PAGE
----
self-portrait

#picbod self-portrait by Nigel Rumsey

I entered my, very unflattering portrait (I feel I need to say that so as you don't think I'm quite as unattractive as I've made myself appear), shot for my #picbod submission into thePrintSpace self-portrait competition. Sadly I didn't win, however I did get shortlisted and one of the judges, Ben Evans said  'Personally felt self-portrait and well executed. This was my favourite.'. What this has reminded me, and I shouldn't be surprised, is that getting off your backside and making the effort to get out and shoot, or taking part in a workshop, can open up new opportunities. OK so I was only shortlisted on this occasion, but it put my photography in front of people who hadn't seen it before and next time you never know!

#picbod by Nigel Rumsey

#picbod self-portrait I'm participating in #pidbod 2013.

"Picbod - [pic-bod] is a free and open undergraduate photography class run by Jonathan Worth from the photography team at Coventry University in the UK."

The class comprises a group of Coventry University undergraduates and a larger group of 'photographers' who participate online from locations all around the world. We number a nice round 150 in all, of whom about 15-20 are actual proper undergraduates - I'm guessing here because as is the nature of the thing I've not met them and probably never will.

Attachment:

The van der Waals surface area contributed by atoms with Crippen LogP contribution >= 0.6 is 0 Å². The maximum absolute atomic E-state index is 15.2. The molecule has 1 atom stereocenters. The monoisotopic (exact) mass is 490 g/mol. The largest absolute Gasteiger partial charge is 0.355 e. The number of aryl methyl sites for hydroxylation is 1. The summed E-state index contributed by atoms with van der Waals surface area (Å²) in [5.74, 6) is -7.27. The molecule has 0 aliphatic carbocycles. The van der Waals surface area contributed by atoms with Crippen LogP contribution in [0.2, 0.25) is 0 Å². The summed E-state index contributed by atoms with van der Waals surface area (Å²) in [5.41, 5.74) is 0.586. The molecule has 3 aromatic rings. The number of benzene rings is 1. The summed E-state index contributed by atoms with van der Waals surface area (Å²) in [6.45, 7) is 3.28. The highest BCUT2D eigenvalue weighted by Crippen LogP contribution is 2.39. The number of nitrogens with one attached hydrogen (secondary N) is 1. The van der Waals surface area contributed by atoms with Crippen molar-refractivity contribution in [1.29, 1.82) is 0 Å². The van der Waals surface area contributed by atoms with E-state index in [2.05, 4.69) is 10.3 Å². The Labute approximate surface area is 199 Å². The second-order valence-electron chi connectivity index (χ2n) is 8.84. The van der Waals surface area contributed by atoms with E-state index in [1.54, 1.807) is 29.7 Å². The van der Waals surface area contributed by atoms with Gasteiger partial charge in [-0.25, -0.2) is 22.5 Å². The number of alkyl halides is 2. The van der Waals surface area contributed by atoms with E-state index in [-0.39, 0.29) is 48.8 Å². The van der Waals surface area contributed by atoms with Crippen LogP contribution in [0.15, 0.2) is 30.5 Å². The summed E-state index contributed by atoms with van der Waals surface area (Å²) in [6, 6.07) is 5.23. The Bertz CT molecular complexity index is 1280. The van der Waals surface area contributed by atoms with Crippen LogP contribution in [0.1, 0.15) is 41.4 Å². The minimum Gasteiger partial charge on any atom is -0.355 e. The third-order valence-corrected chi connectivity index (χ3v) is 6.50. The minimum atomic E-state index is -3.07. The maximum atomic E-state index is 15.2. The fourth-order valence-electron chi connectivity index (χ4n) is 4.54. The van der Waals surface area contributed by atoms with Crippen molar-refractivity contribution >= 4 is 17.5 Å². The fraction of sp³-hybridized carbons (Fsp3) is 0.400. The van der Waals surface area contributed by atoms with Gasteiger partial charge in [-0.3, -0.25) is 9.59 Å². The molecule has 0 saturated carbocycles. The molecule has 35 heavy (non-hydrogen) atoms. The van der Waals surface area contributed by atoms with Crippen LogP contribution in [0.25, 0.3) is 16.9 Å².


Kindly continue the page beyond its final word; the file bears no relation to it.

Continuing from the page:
The first week's task was "Pre-visualize and produce a self portrait [using only available light*] unrestricted in theme and technique yet still supplying a message to the viewer. You should spend time first understanding what it is you wish to convey before then looking at the composition and mechanics of the image and finally production.

* While you are required to use only available light you can still shape and adjust this light as you see fit. Street lights, laptops, computers and televisions can all be employed"

This is far from the most flattering portrait I've taken or had taken. However I'm pleased to say one small benefit of getting older is I'm slightly less concerned about others see me. It's interesting to hear how much some of my fellow, younger, classmates struggled over the way they portrayed themselves. And there's nothing wrong with that, we all need to feel comfortable with the image we show to world. Which seemed to be the crux of the exercise - would I take the same photograph if I weren't the subject?

I'm not particularly happy with my submission. It's fine in as much as it's a passable portrait, but I don't feel as though I pushed the boundaries of my imagination. Having said it's the first time I've exercised my photographic creativity in such a formal way and there's a long way to go another nine weeks in fact. I'd be interested to hear what you think?